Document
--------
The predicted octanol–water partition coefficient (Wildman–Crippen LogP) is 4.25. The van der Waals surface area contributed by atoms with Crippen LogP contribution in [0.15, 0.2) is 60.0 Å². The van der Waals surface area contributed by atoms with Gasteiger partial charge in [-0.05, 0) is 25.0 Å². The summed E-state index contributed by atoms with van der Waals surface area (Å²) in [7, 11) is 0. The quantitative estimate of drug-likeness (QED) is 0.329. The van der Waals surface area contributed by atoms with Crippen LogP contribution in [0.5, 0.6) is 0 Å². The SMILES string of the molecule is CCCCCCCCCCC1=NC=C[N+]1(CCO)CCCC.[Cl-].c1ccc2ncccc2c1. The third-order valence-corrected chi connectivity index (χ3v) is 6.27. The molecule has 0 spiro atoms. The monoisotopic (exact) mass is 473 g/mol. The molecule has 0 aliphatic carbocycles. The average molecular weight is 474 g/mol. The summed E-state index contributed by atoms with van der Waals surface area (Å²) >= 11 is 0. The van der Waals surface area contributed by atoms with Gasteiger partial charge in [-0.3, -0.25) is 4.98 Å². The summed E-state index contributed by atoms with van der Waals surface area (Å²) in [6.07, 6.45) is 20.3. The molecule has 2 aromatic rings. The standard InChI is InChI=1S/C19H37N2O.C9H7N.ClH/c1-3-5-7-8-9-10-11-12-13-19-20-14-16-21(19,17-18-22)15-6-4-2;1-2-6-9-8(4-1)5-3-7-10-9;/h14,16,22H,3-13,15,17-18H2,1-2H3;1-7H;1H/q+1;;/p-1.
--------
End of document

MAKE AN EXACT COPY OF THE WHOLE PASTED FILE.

The predicted octanol–water partition coefficient (Wildman–Crippen LogP) is 4.25. The van der Waals surface area contributed by atoms with Crippen LogP contribution in [0.15, 0.2) is 60.0 Å². The van der Waals surface area contributed by atoms with Gasteiger partial charge in [-0.05, 0) is 25.0 Å². The summed E-state index contributed by atoms with van der Waals surface area (Å²) in [7, 11) is 0. The quantitative estimate of drug-likeness (QED) is 0.329. The van der Waals surface area contributed by atoms with Crippen LogP contribution in [0.5, 0.6) is 0 Å². The SMILES string of the molecule is CCCCCCCCCCC1=NC=C[N+]1(CCO)CCCC.[Cl-].c1ccc2ncccc2c1. The third-order valence-corrected chi connectivity index (χ3v) is 6.27. The molecule has 0 spiro atoms. The monoisotopic (exact) mass is 473 g/mol. The molecule has 0 aliphatic carbocycles. The average molecular weight is 474 g/mol. The summed E-state index contributed by atoms with van der Waals surface area (Å²) >= 11 is 0. The van der Waals surface area contributed by atoms with Gasteiger partial charge in [-0.3, -0.25) is 4.98 Å². The summed E-state index contributed by atoms with van der Waals surface area (Å²) in [6.07, 6.45) is 20.3. The molecule has 2 aromatic rings. The standard InChI is InChI=1S/C19H37N2O.C9H7N.ClH/c1-3-5-7-8-9-10-11-12-13-19-20-14-16-21(19,17-18-22)15-6-4-2;1-2-6-9-8(4-1)5-3-7-10-9;/h14,16,22H,3-13,15,17-18H2,1-2H3;1-7H;1H/q+1;;/p-1.